Our study makes available the largest list of ancestral alleles to date determined based on a LRT and using pre-identified variant positions in cattle by comparing with the maximum number of non-cattle Bos species sequences available. The present study alone presents 29.8 million autosomal ancestral alleles that are concordant with previous studies and another 23.5 million autosomal ancestral alleles of high confidence that are specific to this study. In addition, we identified 2.0 million high-confidence ancestral alleles for the X chromosome. We also demonstrated the use of our LRT to determine ancestral alleles with high accuracy.

The PC, which separated the out-species from the cattle group and with a clear delineation of the Bos taurus and Bos indicus species and provided sub-groupings within the out-species group, was as expected. However, the distribution of the species within the first PC was slightly different from that reported by Naji et al. [21]. This may be partly attributed to the alignment of the out-species sequences to the cattle reference genome and the use of selective variant positions (e.g., biallelic, high-confidence SNPs) from cattle to call genotypes, thereby substantially losing informative variants about the diversity of the out-species. Thus, the population structure observed in the current study is relative to a subset of variant positions in cattle.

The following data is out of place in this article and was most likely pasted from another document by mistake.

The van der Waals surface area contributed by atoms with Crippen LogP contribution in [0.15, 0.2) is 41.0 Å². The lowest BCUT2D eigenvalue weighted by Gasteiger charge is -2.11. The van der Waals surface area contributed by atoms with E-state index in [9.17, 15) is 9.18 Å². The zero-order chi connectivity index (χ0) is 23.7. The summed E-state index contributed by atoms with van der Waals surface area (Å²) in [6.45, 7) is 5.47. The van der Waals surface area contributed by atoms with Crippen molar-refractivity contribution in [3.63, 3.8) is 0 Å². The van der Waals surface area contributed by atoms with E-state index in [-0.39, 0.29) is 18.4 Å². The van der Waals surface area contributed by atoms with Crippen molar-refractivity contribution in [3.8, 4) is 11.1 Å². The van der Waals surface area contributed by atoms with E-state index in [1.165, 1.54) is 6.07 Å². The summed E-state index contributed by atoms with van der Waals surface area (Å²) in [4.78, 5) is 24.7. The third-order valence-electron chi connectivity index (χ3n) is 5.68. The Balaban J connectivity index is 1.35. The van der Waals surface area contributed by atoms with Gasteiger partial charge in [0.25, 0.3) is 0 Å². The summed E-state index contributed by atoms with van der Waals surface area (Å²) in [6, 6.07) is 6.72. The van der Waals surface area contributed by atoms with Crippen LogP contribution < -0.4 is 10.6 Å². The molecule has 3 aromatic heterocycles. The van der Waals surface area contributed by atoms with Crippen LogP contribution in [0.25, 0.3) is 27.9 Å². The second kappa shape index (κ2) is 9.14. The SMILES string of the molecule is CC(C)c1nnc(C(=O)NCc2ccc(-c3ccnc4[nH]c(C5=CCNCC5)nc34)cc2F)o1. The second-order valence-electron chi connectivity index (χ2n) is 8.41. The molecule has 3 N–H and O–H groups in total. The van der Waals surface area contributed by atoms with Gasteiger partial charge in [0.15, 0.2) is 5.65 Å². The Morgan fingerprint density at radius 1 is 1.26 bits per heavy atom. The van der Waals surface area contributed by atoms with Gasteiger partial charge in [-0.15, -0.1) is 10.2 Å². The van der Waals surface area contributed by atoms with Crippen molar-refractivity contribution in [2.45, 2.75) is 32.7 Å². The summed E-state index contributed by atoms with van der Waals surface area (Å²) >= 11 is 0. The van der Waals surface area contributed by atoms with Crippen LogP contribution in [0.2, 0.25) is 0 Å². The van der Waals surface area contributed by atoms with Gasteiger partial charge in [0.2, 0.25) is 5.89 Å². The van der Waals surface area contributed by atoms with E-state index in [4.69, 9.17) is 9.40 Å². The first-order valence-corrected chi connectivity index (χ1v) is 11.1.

Generally, the clustering within the out-species group (leaving out cattle) largely agreed with most of the previous studies although these are often based on mitochondrial sequences. For example, B. frontalis and B. gaurus were grouped together; as were Bison bison and B. grunniens [28, 35,36,37]. The clustering of B. mutus (wild yak) with B. grunniens (domestic yak) was expected based on the belief that domestic yak descended from the wild yak. Furthermore, the placement of B. sauveli closer to the gayal and gaur group in this study was in line with several previous studies [24, 29]. B. javanicus has been consistently placed among the B. gaurus and B. frontalis group in previous studies based on mitochondrial sequences [35] but, in our study, it was placed separately from these species. However, the use of such closely-related species as separate groups (e.g., domestic and wild yaks) can potentially bias the ancestral allele call, particularly when the ancestral allele is only supported by two close groups. These variations in the placement of species could be attributed to substantial differences in the number of variants considered between studies. Altogether, the PCA structure largely corroborated previously reported results and suggested that the data processing underpinning our study is solid. As such, PCA-based ancestral allele determination is currently applied in practice [21] and the genetic distance between the out-species and cattle may be considered to draw confidence statistics.